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A Bunch Of Celebrities Recorded A Song To Raise Money For Ebola. Meet One Who Said, 'No Thanks.'

In November 2014, singer-songwriter Bob Geldof recorded a revamped version of Band Aid's "Do They Know It's Christmas?" with a bunch of celebrities like Bono, Seal, Chris Martin from Coldplay, Sinéad O'Connor, and One Direction to raise money to fight the Ebola crisis.

A Bunch Of Celebrities Recorded A Song To Raise Money For Ebola. Meet One Who Said, 'No Thanks.'

Look at all these happy celebrities!

But there's one celeb who turned down the offer. Meet Fuse ODG.


Fuse ODG is an English musician of Ghanaian decent who's had some pretty successful hits over in the U.K. He's also the founding member of TINA, which stands for This Is New Africa, a movement aimed at rebuilding, empowering, and showing the beautiful sides of Africa. When it came time to put together celebrities for the Band Aid video, Geldof reached out to Fuse ODG, thinking it would be a perfect fit.

Fuse ODG almost jumped at the chance to be part of Band Aid, until he heard these lyrics...



Uh. Bono? The people of Liberia, Sierra Leone and Guinea know what Christmas is, but since most of them are Muslim they probably don't care.

But that's a lot better than the original 1984 lyrics...





Ah yes, be thankful someone else is dying tonight and not you! Thank goodness they took that line out. Yikes. The 2014 version of "Do They Know It's Christmas?" has been extremely successful since its release, with over a million views in a few days and over a million dollars raised for the Ebola crisis. Fuse penned an op-ed for The Guardian titled "Why I Had to Turn Down Band Aid," and four quotes really stuck out to me.

Here's what Fuse had to say about "Do They Know It's Christmas?":

But it wasn't just the lyrics that made the project so cringeworthy. For some reason, the music video opens with a clip of a half-clothed woman (who appears to be near death or possibly dead) being carried from her home by men in hazmat suits. What a way to start a music video, huh?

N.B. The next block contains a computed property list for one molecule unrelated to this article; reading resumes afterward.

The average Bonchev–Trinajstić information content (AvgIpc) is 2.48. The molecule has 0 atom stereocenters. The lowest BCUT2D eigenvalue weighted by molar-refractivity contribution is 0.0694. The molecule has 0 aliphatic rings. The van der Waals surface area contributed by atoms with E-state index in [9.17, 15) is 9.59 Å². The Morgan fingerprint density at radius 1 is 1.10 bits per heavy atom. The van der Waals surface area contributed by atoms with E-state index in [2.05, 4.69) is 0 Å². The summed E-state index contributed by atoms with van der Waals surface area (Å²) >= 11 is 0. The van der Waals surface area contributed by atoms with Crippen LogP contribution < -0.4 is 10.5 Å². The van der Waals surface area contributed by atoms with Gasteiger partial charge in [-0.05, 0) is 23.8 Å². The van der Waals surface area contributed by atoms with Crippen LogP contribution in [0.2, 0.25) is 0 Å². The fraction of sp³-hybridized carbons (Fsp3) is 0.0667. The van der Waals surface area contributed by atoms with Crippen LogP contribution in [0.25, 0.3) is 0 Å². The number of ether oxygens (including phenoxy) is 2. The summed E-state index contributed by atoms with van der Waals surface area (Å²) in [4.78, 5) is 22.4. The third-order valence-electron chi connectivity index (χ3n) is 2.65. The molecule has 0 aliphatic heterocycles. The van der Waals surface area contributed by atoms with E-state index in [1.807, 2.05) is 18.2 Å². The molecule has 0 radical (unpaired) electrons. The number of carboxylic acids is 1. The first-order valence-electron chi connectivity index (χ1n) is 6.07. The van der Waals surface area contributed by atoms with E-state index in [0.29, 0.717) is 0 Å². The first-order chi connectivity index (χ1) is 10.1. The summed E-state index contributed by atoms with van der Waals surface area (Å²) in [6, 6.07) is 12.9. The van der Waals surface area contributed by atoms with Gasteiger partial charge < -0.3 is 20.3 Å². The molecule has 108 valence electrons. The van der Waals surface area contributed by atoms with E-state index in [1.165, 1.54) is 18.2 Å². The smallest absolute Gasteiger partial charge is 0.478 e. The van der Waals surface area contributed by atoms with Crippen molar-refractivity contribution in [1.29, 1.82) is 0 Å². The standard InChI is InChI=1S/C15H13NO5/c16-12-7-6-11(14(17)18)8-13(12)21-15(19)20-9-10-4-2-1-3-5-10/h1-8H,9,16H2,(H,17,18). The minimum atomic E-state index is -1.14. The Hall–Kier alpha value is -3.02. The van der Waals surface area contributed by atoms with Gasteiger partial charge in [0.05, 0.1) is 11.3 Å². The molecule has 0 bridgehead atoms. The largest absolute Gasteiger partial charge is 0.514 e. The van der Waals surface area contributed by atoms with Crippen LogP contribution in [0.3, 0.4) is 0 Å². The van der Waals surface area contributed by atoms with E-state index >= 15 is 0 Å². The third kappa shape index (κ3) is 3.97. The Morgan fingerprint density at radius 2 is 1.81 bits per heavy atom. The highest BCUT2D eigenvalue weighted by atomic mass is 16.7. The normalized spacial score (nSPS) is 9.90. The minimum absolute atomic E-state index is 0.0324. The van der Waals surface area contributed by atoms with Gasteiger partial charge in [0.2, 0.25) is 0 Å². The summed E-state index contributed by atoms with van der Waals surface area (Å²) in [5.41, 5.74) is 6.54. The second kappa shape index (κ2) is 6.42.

Fuse on how we talk about the Ebola crisis and its victims:

I really appreciate that Fuse stressed in his article that the intentions of Band Aid were no doubt good and that we have to be careful about the way we talk about the people of Africa and those who are affected by Ebola. Africa is not a monolith where everyone is starving and living in poverty, and efforts that frame this rich continent as such do more harm than good.

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Upworthy and P&G Good Everyday are teaming up to find the people who lead with love everyday.

Know someone in your neighborhood who's known for their optimistic attitude, commitment to bettering their community and always leading with love? Tell us about them for the chance to win a $2,000 grant to keep doing good in their community.

Nomination ends November 22, 2020

Acts of kindness and compassion are always inspiring. A veterinarian gave a different spin on the phrase "if you can't beat 'em, join 'em".

The poor little pup in this video walked into this shelter with a history of being abused. He was so traumatized that he wasn't eating. The vet treating him wasn't sure what to do, so he decided to book a table for two: a the dog's place. It is not clear whether he got an official invite from the canine in question, but he felt pretty safe about showing up unannounced. He walked into the cage and sat down next to the dog. With his back up against the corner of his new (and hopefully temporary) domain, the rescue stared apprehensively at his human guest. The vet presented a dog dish with food and put it in front of the dog. The frightened pup just looked at the dish and made no attempt to eat. Then he broke out another dog dish identical to the one he just gave to his four-legged patient and started eating out of that bowl. And then came the turning point.